Desperation in the downtown Pandemic-hobbled small businesses await workers’ return to abandoned offices after province lifts restrictions next month

Before COVID-19 began forcing many downtown workers to do their jobs from home, Thom Bargen Coffee and Tea had two busy city centre locations.

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Hey there, time traveller!
This article was published 18/02/2022 (284 days ago), so information in it may no longer be current.

Before COVID-19 began forcing many downtown workers to do their jobs from home, Thom Bargen Coffee and Tea had two busy city centre locations.

Almost two years later, its once-bustling underground shop in the Portage and Main circus has yet to reopen. And its 250 Kennedy St. location sells about 100 beverages per day, compared to between 300 and 400 before the pandemic hit.

“It’s definitely been tough…. We have the odd day where it feels like there’s momentum building but, overall, (sales are) significantly slower,” said Graham Bargen, who co-owns the two downtown shops with Thom Hiebert, along with their first location on Sherbrook Street.

JESSICA LEE / WINNIPEG FREE PRESS Graham Bargen, co-owner of Thom Bargen Coffee & Tea at the downtown Thom Bargen coffee shop.

Bargen said the Portage and Main location closed on a temporary basis at the start of the pandemic. He doesn’t know when it will reopen.

“We’re still trying to figure out when we can safely reopen… but the (customer) traffic down at Portage and Main, it’s brutal. It was a good spot when it was running,” he said.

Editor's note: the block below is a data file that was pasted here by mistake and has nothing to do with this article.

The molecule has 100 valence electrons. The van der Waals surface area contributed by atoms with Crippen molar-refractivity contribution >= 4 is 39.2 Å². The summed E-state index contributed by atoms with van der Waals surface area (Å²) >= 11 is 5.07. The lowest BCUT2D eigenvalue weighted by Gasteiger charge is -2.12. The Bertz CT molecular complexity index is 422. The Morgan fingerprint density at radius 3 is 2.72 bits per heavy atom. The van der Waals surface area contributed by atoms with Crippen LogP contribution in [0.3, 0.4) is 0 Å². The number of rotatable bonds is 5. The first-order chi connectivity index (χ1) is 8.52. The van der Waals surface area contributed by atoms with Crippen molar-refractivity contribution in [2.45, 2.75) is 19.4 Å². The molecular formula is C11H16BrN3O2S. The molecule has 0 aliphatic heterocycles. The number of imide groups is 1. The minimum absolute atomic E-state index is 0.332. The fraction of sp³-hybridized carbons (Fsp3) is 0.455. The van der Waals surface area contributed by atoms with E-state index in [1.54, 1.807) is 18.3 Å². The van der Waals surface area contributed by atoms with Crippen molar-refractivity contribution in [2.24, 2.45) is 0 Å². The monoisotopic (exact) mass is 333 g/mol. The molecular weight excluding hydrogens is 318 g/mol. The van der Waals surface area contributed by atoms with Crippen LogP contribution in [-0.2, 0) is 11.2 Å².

Kennedy Street walking traffic is also greatly reduced, with a marked decline in folks popping in for a jolt of caffeine throughout the day, he noted, adding many nearby businesses have closed.

“(A) whole stretch of Graham (Avenue has) “for lease” signs and it was all businesses before.… It’s definitely ominous,” he said.

“We’re still trying to figure out when we can safely reopen… but the (customer) traffic down at Portage and Main, it’s brutal. It was a good spot when it was running.”
– Graham Bargen

Delivery clients have helped fill the sales gap and the Kennedy store is doing relatively well, he said. But he expects to reassess his financial outlook if more workers don’t head back downtown by summer.

Coun. Kevin Klein thinks it’s time the city set an example by having its downtown staff gradually migrate back to their offices and have a target of April 19 for a complete workforce return.

Klein (Charleswood-Tuxedo-Westwood) said the city should “lead by example,” then encourage businesses to follow suit.

“We have to jump-start our economy… I think people want to get back to normal, and small businesses need us to get back to normal,” he said.

Ruth Bonneville RUTH BONNEVILLE / WINNIPEG FREE PRESS FILES For lease signs posted in many retail and office buildings on Graham Avenue.

With all provincial public-health restrictions set to end by March 15, Klein said it should be realistic to have city staff return to shared workplaces the following month.

North Kildonan Coun. Jeff Browaty, council’s innovation and economic development chairman, said that timeline sounds reasonable, although he believes the city may need to retain some partial work-from-home options to retain specialized staff.

WAYNE GLOWACKI / WINNIPEG FREE PRESS City councillor Jeff Browaty says it’s expensive to clear snow from dedicated cycling paths in winter.

About 1,800 of the city’s 10,400 employees have worked remotely throughout the pandemic, though some split their time between home and office.

“As the COVID-19 landscape continues to evolve, we will ensure that any return to the workplace will be done gradually, and with the health and safety of our employees as a top priority,” city spokesperson David Driedger told the Free Press in an emailed statement.

Erika Giannini, owner of The Magic Room Spa on Edmonton Street, said she welcomes initiatives to help attract people back downtown, since she’s certainly missed the flow of office workers stopping by for quick treatments on coffee and lunch breaks.